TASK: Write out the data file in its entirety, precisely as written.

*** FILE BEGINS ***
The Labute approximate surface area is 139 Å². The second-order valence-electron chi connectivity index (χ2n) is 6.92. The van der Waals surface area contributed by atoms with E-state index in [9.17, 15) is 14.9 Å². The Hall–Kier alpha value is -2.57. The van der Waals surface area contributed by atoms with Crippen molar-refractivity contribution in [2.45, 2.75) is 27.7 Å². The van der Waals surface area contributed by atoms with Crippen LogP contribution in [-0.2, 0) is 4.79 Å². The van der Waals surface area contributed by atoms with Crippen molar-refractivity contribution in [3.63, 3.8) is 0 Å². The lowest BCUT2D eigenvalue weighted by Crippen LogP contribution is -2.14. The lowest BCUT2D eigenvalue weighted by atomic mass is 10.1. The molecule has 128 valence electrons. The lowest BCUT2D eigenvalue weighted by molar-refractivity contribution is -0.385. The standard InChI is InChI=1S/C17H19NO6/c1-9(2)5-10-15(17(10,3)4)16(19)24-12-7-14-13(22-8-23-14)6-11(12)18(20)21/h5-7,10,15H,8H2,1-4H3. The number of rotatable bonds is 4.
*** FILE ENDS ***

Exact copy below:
The Labute approximate surface area is 139 Å². The second-order valence-electron chi connectivity index (χ2n) is 6.92. The van der Waals surface area contributed by atoms with E-state index in [9.17, 15) is 14.9 Å². The Hall–Kier alpha value is -2.57. The van der Waals surface area contributed by atoms with Crippen molar-refractivity contribution in [2.45, 2.75) is 27.7 Å². The van der Waals surface area contributed by atoms with Crippen LogP contribution in [-0.2, 0) is 4.79 Å². The van der Waals surface area contributed by atoms with Crippen molar-refractivity contribution in [3.63, 3.8) is 0 Å². The lowest BCUT2D eigenvalue weighted by Crippen LogP contribution is -2.14. The lowest BCUT2D eigenvalue weighted by atomic mass is 10.1. The molecule has 128 valence electrons. The lowest BCUT2D eigenvalue weighted by molar-refractivity contribution is -0.385. The standard InChI is InChI=1S/C17H19NO6/c1-9(2)5-10-15(17(10,3)4)16(19)24-12-7-14-13(22-8-23-14)6-11(12)18(20)21/h5-7,10,15H,8H2,1-4H3. The number of rotatable bonds is 4.